This time, he was pointing down at the Black Lake. Far above the grounds as they were, they couldn't hear the sounds of the arrival nor the shouts of surprise from stragglers on the grounds and students watching from the windows, but they could definitely see it. In the middle of the Lake, ships were rising up—not a single tall ship like the one that appeared last year, but a dozen of what looked like Viking longships. Each ship was armed with a catapult on its bow, and each one had a sail emblazoned with the coat of arms of Durmstrang: a double-headed eagle.

Kingsley Shacklebolt ducked around a corner to avoid a nasty-looking curse. He and his team were pinned down, and he hadn't been able to keep his Patronus going long enough to tell Dumbledore everything. He had to hope it would be enough.

He didn't even know for sure if Voldemort was here. He hadn't come down with the first wave, and Kingsley just couldn't imagine Voldemort standing around in a muggle alley waiting for his Death Eaters to blast their way in. But La Pantera was here, and according to the reports, so were Fenrir Greyback and his pack, and they were bad enough.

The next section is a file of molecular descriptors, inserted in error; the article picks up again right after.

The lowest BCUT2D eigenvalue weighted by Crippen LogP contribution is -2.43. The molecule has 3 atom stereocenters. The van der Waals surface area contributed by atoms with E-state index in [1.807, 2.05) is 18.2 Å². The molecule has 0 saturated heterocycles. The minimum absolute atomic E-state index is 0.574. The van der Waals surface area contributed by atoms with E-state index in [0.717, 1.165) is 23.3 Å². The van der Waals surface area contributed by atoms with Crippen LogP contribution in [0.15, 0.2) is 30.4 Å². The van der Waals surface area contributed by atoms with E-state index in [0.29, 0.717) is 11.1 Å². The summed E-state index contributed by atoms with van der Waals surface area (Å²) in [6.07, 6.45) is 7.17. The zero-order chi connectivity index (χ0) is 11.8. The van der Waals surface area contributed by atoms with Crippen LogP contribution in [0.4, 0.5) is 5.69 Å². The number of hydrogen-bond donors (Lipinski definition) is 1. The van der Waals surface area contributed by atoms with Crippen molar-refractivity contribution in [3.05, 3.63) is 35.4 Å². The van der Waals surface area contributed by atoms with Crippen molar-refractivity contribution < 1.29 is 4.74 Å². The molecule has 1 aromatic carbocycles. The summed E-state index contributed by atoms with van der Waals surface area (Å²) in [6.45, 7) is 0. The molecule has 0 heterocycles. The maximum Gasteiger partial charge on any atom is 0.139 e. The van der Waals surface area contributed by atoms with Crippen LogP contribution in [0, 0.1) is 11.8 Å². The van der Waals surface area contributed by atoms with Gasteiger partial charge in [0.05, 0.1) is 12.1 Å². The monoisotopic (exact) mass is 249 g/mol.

They'd brought up the Anti-Apparition Wards, locked down the Atrium, and shut off the lifts the minute the Death Eaters first appeared. That blocked all of the normal ways into the Ministry and out of the Atrium. Unfortunately, that also left the hundreds of Ministry workers with no way out, but that was better than the alternative. It did slow the Death Eaters down. It should have put them in a killing box with them all trapped in the Atrium, but La Pantera was down there, and her protections were keeping them safe. Meanwhile, the entire Ministry was open to the Atrium, and the same feature that should have given the Aurors the advantage could soon prove fatal; the better-protected Death Eaters could just curse up through the windows.